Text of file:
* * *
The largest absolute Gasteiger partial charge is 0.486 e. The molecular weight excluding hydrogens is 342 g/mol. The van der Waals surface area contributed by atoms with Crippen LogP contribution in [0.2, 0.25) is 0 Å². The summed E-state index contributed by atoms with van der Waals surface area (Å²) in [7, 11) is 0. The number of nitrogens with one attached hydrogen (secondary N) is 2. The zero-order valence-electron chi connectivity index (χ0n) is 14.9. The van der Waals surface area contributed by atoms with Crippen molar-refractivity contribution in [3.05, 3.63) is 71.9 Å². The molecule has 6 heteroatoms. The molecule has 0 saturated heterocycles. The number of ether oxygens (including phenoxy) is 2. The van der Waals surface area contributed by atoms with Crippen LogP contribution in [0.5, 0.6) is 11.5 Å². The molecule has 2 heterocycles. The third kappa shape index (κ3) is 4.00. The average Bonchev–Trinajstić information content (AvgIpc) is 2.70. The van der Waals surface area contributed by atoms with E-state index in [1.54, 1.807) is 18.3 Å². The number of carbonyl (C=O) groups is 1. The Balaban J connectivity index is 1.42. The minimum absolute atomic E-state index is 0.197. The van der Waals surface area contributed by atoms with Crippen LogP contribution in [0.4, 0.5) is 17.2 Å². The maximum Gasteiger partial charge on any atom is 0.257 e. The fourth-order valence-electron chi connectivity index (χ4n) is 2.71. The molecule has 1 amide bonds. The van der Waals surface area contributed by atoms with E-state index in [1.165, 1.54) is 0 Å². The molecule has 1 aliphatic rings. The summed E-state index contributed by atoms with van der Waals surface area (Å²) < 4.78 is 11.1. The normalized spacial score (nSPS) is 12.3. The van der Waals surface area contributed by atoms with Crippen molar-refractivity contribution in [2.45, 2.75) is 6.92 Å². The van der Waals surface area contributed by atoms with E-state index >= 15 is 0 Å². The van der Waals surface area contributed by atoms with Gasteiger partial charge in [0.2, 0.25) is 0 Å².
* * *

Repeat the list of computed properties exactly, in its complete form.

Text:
The largest absolute Gasteiger partial charge is 0.486 e. The molecular weight excluding hydrogens is 342 g/mol. The van der Waals surface area contributed by atoms with Crippen LogP contribution in [0.2, 0.25) is 0 Å². The summed E-state index contributed by atoms with van der Waals surface area (Å²) in [7, 11) is 0. The number of nitrogens with one attached hydrogen (secondary N) is 2. The zero-order valence-electron chi connectivity index (χ0n) is 14.9. The van der Waals surface area contributed by atoms with Crippen molar-refractivity contribution in [3.05, 3.63) is 71.9 Å². The molecule has 6 heteroatoms. The molecule has 0 saturated heterocycles. The number of ether oxygens (including phenoxy) is 2. The van der Waals surface area contributed by atoms with Crippen LogP contribution in [0.5, 0.6) is 11.5 Å². The molecule has 2 heterocycles. The third kappa shape index (κ3) is 4.00. The average Bonchev–Trinajstić information content (AvgIpc) is 2.70. The van der Waals surface area contributed by atoms with E-state index in [1.54, 1.807) is 18.3 Å². The number of carbonyl (C=O) groups is 1. The Balaban J connectivity index is 1.42. The minimum absolute atomic E-state index is 0.197. The van der Waals surface area contributed by atoms with Crippen LogP contribution in [0.4, 0.5) is 17.2 Å². The maximum Gasteiger partial charge on any atom is 0.257 e. The fourth-order valence-electron chi connectivity index (χ4n) is 2.71. The molecule has 1 amide bonds. The van der Waals surface area contributed by atoms with E-state index in [1.165, 1.54) is 0 Å². The molecule has 1 aliphatic rings. The summed E-state index contributed by atoms with van der Waals surface area (Å²) < 4.78 is 11.1. The normalized spacial score (nSPS) is 12.3. The van der Waals surface area contributed by atoms with Crippen molar-refractivity contribution in [2.45, 2.75) is 6.92 Å². The van der Waals surface area contributed by atoms with E-state index >= 15 is 0 Å². The van der Waals surface area contributed by atoms with Gasteiger partial charge in [0.2, 0.25) is 0 Å².